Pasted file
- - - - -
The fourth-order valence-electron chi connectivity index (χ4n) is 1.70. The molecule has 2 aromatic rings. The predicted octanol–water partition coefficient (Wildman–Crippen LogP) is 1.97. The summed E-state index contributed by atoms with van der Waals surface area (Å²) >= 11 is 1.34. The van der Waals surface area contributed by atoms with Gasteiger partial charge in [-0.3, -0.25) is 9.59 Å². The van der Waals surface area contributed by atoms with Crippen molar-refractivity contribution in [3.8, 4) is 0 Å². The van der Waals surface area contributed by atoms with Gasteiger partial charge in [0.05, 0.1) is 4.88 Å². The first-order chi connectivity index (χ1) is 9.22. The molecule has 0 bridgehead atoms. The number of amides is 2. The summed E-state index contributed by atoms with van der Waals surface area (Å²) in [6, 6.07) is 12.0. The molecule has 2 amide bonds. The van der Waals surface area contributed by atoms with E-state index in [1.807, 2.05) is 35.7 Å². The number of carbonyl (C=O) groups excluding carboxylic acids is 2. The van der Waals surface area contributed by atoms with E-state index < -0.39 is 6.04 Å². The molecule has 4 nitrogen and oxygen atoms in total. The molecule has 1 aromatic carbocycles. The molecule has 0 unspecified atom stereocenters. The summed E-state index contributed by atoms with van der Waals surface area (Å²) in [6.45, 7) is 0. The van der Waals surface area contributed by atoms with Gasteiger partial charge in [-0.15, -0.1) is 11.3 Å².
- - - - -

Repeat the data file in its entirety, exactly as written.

The fourth-order valence-electron chi connectivity index (χ4n) is 1.70. The molecule has 2 aromatic rings. The predicted octanol–water partition coefficient (Wildman–Crippen LogP) is 1.97. The summed E-state index contributed by atoms with van der Waals surface area (Å²) >= 11 is 1.34. The van der Waals surface area contributed by atoms with Gasteiger partial charge in [-0.3, -0.25) is 9.59 Å². The van der Waals surface area contributed by atoms with Crippen molar-refractivity contribution in [3.8, 4) is 0 Å². The van der Waals surface area contributed by atoms with Gasteiger partial charge in [0.05, 0.1) is 4.88 Å². The first-order chi connectivity index (χ1) is 9.22. The molecule has 0 bridgehead atoms. The number of amides is 2. The summed E-state index contributed by atoms with van der Waals surface area (Å²) in [6, 6.07) is 12.0. The molecule has 2 amide bonds. The van der Waals surface area contributed by atoms with E-state index in [1.807, 2.05) is 35.7 Å². The number of carbonyl (C=O) groups excluding carboxylic acids is 2. The van der Waals surface area contributed by atoms with E-state index < -0.39 is 6.04 Å². The molecule has 4 nitrogen and oxygen atoms in total. The molecule has 1 aromatic carbocycles. The molecule has 0 unspecified atom stereocenters. The summed E-state index contributed by atoms with van der Waals surface area (Å²) in [6.45, 7) is 0. The van der Waals surface area contributed by atoms with Gasteiger partial charge in [-0.15, -0.1) is 11.3 Å².